The 5 love languages | Gary Chapman

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Published in: 1992

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According to Chapman, there are five different “love languages”; (1) Words of affirmation, (2) Quality time, (3) Receiving gifts, (4) Acts of service and (5) Physical touch. Not knowing a close one’s language, can cause situations similar to if one person speaks Chinese and another English. Like all human theory, however, it is not quite that simple – there are a variety of dialects and combinations. One way to identify your partner’s love language – in addition to asking – is to pay attention to what it is complained about. If you speak different languages, you may still have a good relationship if you actively speak each other’s.

“We can receive love through all five, but if we don’t receive our primary love language, we will not feel loved even though the person is speaking the other four. However, if they speak our primary love language sufficiently, then the other four provide icing on the cake”

THE LOVE TANK. According to Chapman, people – much like a car have a fuel tank – have a love tank that feels best when it is full. If we do not regularly re-fill, a feeling of emptiness arises. Chapman discusses how children who do not receive closeness, love and appreciation often grow up and become confused and unhappy as adults.

“Psychologists, psychiatrists, sociologists, anthropologists and educators have suggested in countless studies and numerous research papers that love is a “learned response, a learned emotion”.. most of us continue to behave as though love is not learned but lies dormant in each human being and simply awaits some mystical age of awareness to emerge in full bloom. We seem to refuse to face the obvious fact that most of us spend our lives trying to find love, trying to live in it and dying without ever truly discovering it”

THE TWO-YEAR RULE. Studies have shown that the period when a couple is newly in love rarely lasts longer than two years. During this period, one cannot see shortcomings, and have irrational thoughts that nothing else in life matters. The tank is well stocked without effort. The next step may be passionate, but it must be fed and nurtured. If you do not speak each other’s love language, the relationship does not reach its full potential. You must be aware that you have slipped into a new phase and adjust accordingly.

“The choice to live is the choice to take initiative. It is the choice to do or say something for the other person’s benefit, something that would help make them a better person, something that would enrich their lives or make life more meaningful for them. We can’t make other people to change, but we can influence people to make changes”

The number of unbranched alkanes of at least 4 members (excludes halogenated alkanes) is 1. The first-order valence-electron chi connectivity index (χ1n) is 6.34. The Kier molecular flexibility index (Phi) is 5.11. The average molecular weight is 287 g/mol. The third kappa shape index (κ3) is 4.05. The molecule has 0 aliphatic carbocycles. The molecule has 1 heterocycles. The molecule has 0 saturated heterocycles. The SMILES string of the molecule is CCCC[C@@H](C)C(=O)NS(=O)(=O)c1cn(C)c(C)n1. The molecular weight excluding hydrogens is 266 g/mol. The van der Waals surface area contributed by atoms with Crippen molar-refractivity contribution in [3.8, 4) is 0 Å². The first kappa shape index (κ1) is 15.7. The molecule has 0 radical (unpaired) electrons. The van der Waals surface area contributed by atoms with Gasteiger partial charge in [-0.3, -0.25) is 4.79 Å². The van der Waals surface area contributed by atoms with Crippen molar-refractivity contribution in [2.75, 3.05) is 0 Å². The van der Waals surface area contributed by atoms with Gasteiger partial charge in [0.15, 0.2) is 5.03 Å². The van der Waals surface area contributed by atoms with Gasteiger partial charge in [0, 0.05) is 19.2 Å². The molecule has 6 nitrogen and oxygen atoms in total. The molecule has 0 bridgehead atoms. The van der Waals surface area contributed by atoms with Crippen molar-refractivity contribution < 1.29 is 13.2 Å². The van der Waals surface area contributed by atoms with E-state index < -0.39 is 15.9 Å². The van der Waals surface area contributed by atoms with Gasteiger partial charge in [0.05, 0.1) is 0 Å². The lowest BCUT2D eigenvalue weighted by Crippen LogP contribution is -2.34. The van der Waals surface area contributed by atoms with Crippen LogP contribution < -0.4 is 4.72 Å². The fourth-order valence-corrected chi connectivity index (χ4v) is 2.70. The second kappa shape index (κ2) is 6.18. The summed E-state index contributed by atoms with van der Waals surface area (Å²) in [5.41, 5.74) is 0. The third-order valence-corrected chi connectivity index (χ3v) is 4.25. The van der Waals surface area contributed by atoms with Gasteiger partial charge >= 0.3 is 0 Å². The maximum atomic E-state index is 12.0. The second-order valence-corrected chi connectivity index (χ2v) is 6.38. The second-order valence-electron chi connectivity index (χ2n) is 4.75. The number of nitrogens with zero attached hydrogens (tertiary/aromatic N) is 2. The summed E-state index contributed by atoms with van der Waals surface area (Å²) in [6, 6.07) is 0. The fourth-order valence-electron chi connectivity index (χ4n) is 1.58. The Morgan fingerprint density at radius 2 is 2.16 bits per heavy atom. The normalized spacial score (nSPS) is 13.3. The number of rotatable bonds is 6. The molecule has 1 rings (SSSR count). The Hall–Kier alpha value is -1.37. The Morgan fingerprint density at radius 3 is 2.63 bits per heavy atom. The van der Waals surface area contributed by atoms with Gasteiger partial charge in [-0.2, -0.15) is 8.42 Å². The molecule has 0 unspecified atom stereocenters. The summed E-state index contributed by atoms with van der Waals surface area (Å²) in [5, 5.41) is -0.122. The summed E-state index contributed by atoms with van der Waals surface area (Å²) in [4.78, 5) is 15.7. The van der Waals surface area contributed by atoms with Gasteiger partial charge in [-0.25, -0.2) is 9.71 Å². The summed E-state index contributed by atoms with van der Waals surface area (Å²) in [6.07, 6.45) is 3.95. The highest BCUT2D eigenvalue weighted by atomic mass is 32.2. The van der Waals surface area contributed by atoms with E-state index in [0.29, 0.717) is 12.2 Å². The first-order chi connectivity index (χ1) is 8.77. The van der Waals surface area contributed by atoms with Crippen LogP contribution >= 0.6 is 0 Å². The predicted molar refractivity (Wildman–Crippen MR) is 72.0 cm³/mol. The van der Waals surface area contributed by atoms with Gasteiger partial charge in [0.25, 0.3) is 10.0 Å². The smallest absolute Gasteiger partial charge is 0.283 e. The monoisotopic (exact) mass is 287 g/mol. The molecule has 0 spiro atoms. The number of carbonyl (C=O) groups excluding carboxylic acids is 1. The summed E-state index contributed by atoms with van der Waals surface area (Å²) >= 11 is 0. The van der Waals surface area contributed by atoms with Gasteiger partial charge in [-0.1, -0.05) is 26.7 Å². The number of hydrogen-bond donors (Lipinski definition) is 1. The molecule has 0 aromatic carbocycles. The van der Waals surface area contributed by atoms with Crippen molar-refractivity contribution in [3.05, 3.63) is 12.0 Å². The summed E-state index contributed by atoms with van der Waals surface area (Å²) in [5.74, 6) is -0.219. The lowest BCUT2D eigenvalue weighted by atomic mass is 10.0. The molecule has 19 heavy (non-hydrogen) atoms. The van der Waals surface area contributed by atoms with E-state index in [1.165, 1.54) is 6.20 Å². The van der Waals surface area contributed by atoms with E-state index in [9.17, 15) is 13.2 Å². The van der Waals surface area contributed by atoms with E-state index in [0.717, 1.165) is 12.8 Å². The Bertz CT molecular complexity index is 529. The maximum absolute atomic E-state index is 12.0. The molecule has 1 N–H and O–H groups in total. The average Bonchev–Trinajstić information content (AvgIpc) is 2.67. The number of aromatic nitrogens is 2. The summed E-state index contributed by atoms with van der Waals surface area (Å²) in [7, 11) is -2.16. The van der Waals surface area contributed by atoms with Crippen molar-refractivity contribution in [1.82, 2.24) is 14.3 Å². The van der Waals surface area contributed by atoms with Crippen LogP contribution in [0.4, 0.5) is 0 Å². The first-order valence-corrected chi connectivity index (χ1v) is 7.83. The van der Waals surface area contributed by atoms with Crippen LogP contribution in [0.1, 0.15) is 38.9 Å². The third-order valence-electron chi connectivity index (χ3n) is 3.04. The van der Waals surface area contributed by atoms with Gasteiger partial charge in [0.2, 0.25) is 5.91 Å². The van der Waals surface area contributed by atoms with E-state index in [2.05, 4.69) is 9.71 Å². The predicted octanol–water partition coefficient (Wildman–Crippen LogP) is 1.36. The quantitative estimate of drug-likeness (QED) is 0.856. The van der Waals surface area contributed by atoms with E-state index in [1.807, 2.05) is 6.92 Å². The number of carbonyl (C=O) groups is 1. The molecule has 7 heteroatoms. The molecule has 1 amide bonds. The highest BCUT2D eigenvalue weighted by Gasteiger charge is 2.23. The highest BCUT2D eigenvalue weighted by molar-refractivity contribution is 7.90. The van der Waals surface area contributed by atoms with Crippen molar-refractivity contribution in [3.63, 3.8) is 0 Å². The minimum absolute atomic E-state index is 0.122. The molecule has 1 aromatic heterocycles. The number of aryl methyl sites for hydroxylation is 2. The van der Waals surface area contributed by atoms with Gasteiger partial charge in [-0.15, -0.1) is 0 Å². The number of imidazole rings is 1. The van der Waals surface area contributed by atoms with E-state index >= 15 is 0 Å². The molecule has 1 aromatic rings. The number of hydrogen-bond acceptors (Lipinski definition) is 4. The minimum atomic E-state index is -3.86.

WORDS OF AFFIRMATION. This language is for those who need hear praise and confirmation. Lack of verbal affirmation is interpreted as lack of love. To these you can call and say something encouraging and that you appreciate everything they have done over the years – the answer does not matter much.

GIFTS. Anthropologists have not found a culture where gifts (without reservation) are not a sign of love. If there is an ulterior motive, it is not a gift but a deal. It should be a genuine expression of love. Listen to what they are interested in and come up with great gifts to give.

ACTS OF SERVICE. Someone who appreciate classic services such as helping at home or something similar. If someone says “no, I’d rather do it myself” it is not a rejection. This means that you do not want to speak that language at the moment.

QUALITY TIME. Quality time with each other is not the same as just being in the same room. “We do not serve each other by avoiding one another’s weaknesses. Often, we help them simply by listening as they share their struggles. Empathetic listening is an awesome medication for the hurting heart”.

PHYSICAL TOUCH. If a person’s primary love language is physical closeness, then closeness will speak louder than words. A hug or a pat on the shoulder can mean more than words.

PARENTAL RELATIONSHIP. Improving the relationship with parents can have a positive effect on a person’s emotional well-being. Chapman writes: “When there is mutual love and honor between parents and adult children, both experience a positive state of emotional health, which in turn positively affects their physical health, which results in longer, more fulfilling lives. Love breaks down barriers, leaps over walls and seeks the well-being of another”.

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